Small businesses generate 99% of the U.S. Gross Domestic Product (GDP), but dig deeper into those numbers and a more surprising picture emerges: Rural areas (10,000 or less population) count for 42% of small businesses, compared with 35% in “micropolitan” areas (10,000-49,999), and 28% in metropolitan areas (50,000 or more), according to Oxxford Information Technologies, which tracks U.S. businesses.
But a sizable number of those businesses may not survive the pandemic, particularly in rural and smaller metropolitan areas, which drive a larger share of U.S. small business activity.
In July 2020, while 86% of small businesses surveyed by the U.S. Chamber of Commerce and MetLife had either fully or partially reopened, two-thirds 65% worried about having to close again—or stay closed—if a second wave of COVID-19 hits this fall.
As pandemic levels begin to rise this fall, that is the developing story for business reporters to uncover, by looking into one or more of these angles:
What drives small business in your area?
What small business sectors dominate your area? Which are vulnerable, and why? Put on your mask and head out the door to find out.
For the most part, those that rely on customer traffic—accommodations and food services, arts, entertainment and recreation, and transportation and warehousing—have been hardest hit and suffer greater financial risk, according to management consultant McKinsey & Company. What is the picture in your area? Have your new organization’s design team produce a graphic to bring the numbers home for readers.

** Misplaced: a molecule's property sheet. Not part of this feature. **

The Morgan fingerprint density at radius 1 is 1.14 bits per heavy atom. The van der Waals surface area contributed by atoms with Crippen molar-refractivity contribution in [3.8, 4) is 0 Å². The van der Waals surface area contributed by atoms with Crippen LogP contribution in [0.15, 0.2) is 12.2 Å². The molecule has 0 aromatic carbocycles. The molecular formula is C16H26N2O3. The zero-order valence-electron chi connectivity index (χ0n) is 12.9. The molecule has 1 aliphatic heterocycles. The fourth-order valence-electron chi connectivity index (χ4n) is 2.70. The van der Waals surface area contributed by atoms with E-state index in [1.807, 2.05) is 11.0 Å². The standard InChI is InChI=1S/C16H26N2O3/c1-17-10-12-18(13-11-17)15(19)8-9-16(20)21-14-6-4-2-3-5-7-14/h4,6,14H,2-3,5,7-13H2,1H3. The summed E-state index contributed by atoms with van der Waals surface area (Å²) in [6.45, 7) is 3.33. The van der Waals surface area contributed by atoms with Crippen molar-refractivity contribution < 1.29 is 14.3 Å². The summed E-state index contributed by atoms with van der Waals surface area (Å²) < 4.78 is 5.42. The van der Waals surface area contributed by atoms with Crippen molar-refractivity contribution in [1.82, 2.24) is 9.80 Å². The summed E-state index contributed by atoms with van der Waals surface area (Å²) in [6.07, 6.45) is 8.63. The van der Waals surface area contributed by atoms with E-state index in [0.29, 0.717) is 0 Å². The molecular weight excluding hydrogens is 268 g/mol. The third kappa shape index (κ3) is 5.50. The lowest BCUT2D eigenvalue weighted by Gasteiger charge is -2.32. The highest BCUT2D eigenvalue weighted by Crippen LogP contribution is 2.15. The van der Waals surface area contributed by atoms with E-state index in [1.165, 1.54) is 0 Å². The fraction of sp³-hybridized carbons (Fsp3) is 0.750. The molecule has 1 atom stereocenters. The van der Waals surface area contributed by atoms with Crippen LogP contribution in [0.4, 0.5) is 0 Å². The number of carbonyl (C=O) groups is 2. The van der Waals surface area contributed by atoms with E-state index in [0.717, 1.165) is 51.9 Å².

How are small businesses driving sales?
After the 2008 recession, it took smaller businesses an average of six years to bounce back to their pre-crisis GDP levels, compared with four years for larger companies, according to management consultant McKinsey & Company. Others worry that it may take smaller companies a decade to recover.
Small businesses must find new and creative ways to increase sales, by increasing online traffic, offering curbside delivery, and streamlining operations, among other strategies. What are your local businesses doing? Have local boosters helped by raising money?
How are small businesses staying afloat?Short answer there: by the skin of their teeth. Nearly half of small business owners (47%) tapped personal savings to stay afloat, according to the Federal Reserve Bank’s 2020 Small Business Credit Survey. With 0% balance transfers drying up, over the five months prior to Creditcards.com’s July 2020 Small Business Poll found that 70% of small business owners borrowed money. Find out what your small business owners have learned about staying alive during the pandemic. Have some thrived? How?